Thursday, July 17, 2014

The Tetrapod Zoology Blog

One of my favorite blogs on the Internet is the Tetrapod Zoology blog. Tetrapod Zoology (also known as 'Tet Zoo') is an excellent zoological blog. It belongs to Dr. Darren Naish, a British paleontologist who has done extensive research on theropod dinosaurs and Mesozoic marine reptiles. Naish also used to be involved in cryptozoology, but has since become less supportive.

Tet Zoo has had three different versions over the years.
The first version of Tet Zoo was hosted on Blogspot (like this blog), and was created in January 2006. The first-ever article on the blog was about eagles attacking and killing much larger prey, and was titled "When Eagles Go Bad".
The second version of Tet Zoo was launched in January 2007, and displaced the first version. It was hosted on ScienceBlogs.
The third version of Tet Zoo was launched in July 2011, and it displaced the second version. It is hosted on the Scientific American blog network, and it is currently active.

One of the main reasons why I love Tet Zoo so much is because the blog is unashamed to deviate from the prevailing scientific orthodoxy. For example, at the time when the "When Eagles Go Bad" article was written, the idea of eagles killing much larger animals was widely considered to be a "fringe" topic by the scientific community. However, Naish successfully showed that eagles have been documented killing animals such as deer, pronghorn antelope, wolves, and even 100-kilogram juvenile cows.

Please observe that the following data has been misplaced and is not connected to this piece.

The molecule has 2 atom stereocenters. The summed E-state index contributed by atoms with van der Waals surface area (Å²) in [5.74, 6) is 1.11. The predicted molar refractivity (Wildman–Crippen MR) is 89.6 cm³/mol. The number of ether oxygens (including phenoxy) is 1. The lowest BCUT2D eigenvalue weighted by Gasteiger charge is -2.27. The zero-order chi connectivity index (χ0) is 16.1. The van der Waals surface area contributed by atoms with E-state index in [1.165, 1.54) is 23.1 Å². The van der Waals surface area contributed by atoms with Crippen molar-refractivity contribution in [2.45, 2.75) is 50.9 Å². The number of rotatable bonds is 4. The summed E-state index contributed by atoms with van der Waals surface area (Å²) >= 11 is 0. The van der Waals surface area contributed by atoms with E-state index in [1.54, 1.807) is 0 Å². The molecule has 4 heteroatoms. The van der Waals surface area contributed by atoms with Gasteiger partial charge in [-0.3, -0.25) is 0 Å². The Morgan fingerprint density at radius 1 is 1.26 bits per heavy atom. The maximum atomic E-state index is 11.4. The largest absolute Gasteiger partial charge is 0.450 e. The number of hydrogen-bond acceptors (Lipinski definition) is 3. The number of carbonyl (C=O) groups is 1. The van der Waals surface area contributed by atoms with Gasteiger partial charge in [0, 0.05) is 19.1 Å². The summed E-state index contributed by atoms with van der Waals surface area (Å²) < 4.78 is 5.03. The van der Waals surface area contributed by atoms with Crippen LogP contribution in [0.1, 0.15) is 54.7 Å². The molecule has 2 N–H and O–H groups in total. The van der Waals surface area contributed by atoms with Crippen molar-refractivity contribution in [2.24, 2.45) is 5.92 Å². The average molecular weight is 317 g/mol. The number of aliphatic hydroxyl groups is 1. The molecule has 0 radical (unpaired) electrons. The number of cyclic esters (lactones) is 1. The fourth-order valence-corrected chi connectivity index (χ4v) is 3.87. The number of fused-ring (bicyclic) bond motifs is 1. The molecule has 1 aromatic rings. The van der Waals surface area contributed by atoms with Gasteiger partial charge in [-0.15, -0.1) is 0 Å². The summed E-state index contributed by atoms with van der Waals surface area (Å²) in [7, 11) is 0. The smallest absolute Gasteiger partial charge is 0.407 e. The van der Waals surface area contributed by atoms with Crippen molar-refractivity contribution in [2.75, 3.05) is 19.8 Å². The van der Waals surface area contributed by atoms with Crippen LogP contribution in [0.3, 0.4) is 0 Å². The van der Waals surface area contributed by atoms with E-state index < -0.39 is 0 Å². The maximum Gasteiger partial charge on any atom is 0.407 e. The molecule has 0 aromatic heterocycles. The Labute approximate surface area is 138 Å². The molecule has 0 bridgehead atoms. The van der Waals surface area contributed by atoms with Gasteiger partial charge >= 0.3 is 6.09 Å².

Likewise, Naish also wrote an article about the origins of the Domestic Dog, Canis familiaris. The most commonly-accepted hypothesis within the scientific community is that the Domestic Dog is a direct descendant of the Grey Wolf, Canis lupus. Some authors have even gone so far as to reclassify the Domestic Dog as a subspecies of the Grey Wolf, Canis lupus familiaris, rather than as a distinct species. In his article, Naish presented an alternative hypothesis that the Domestic Dog is not actually descended from the Grey Wolf, but is instead descended from a wild Canis familiaris. I found this alternative hypothesis to be a very interesting and refreshing take on the story of dog origins.

In conclusion, Tet Zoo is a wonderful blog, and I really hope everyone here can enjoy it.
Here are the links to all the versions:
Version 1:
Version 2:
Version 3:

1 comment:

  1. Great post and the information is more useful to me thanks for your scholarship essays is making more number of writing papers.